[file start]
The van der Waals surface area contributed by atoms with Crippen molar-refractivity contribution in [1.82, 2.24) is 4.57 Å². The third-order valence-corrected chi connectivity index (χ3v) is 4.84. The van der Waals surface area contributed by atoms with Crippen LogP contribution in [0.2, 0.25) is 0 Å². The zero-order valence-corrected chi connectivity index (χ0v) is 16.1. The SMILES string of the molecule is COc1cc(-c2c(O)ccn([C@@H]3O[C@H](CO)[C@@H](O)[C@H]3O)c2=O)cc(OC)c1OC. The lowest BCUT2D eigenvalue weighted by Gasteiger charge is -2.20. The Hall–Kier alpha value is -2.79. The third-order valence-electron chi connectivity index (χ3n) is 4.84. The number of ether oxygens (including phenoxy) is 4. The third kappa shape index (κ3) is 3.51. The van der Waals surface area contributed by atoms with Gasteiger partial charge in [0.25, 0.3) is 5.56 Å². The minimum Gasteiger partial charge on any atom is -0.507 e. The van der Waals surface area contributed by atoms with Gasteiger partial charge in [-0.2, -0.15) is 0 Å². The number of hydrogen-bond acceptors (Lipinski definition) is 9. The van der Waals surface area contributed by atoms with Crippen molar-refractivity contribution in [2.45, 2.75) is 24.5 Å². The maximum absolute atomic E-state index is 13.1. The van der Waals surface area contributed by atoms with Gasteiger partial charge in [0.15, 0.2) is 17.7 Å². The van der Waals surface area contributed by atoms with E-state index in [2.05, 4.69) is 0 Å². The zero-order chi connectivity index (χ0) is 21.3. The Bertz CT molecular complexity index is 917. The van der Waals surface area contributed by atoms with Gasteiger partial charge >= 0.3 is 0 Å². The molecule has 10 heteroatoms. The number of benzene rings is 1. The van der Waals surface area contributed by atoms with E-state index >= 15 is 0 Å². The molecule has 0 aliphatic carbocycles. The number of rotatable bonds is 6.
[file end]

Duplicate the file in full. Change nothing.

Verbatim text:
The van der Waals surface area contributed by atoms with Crippen molar-refractivity contribution in [1.82, 2.24) is 4.57 Å². The third-order valence-corrected chi connectivity index (χ3v) is 4.84. The van der Waals surface area contributed by atoms with Crippen LogP contribution in [0.2, 0.25) is 0 Å². The zero-order valence-corrected chi connectivity index (χ0v) is 16.1. The SMILES string of the molecule is COc1cc(-c2c(O)ccn([C@@H]3O[C@H](CO)[C@@H](O)[C@H]3O)c2=O)cc(OC)c1OC. The lowest BCUT2D eigenvalue weighted by Gasteiger charge is -2.20. The Hall–Kier alpha value is -2.79. The third-order valence-electron chi connectivity index (χ3n) is 4.84. The number of ether oxygens (including phenoxy) is 4. The third kappa shape index (κ3) is 3.51. The van der Waals surface area contributed by atoms with Gasteiger partial charge in [0.25, 0.3) is 5.56 Å². The minimum Gasteiger partial charge on any atom is -0.507 e. The van der Waals surface area contributed by atoms with Gasteiger partial charge in [-0.2, -0.15) is 0 Å². The number of hydrogen-bond acceptors (Lipinski definition) is 9. The van der Waals surface area contributed by atoms with Crippen molar-refractivity contribution in [2.45, 2.75) is 24.5 Å². The maximum absolute atomic E-state index is 13.1. The van der Waals surface area contributed by atoms with Gasteiger partial charge in [0.15, 0.2) is 17.7 Å². The van der Waals surface area contributed by atoms with E-state index in [2.05, 4.69) is 0 Å². The zero-order chi connectivity index (χ0) is 21.3. The Bertz CT molecular complexity index is 917. The van der Waals surface area contributed by atoms with Gasteiger partial charge >= 0.3 is 0 Å². The molecule has 10 heteroatoms. The number of benzene rings is 1. The van der Waals surface area contributed by atoms with E-state index >= 15 is 0 Å². The molecule has 0 aliphatic carbocycles. The number of rotatable bonds is 6.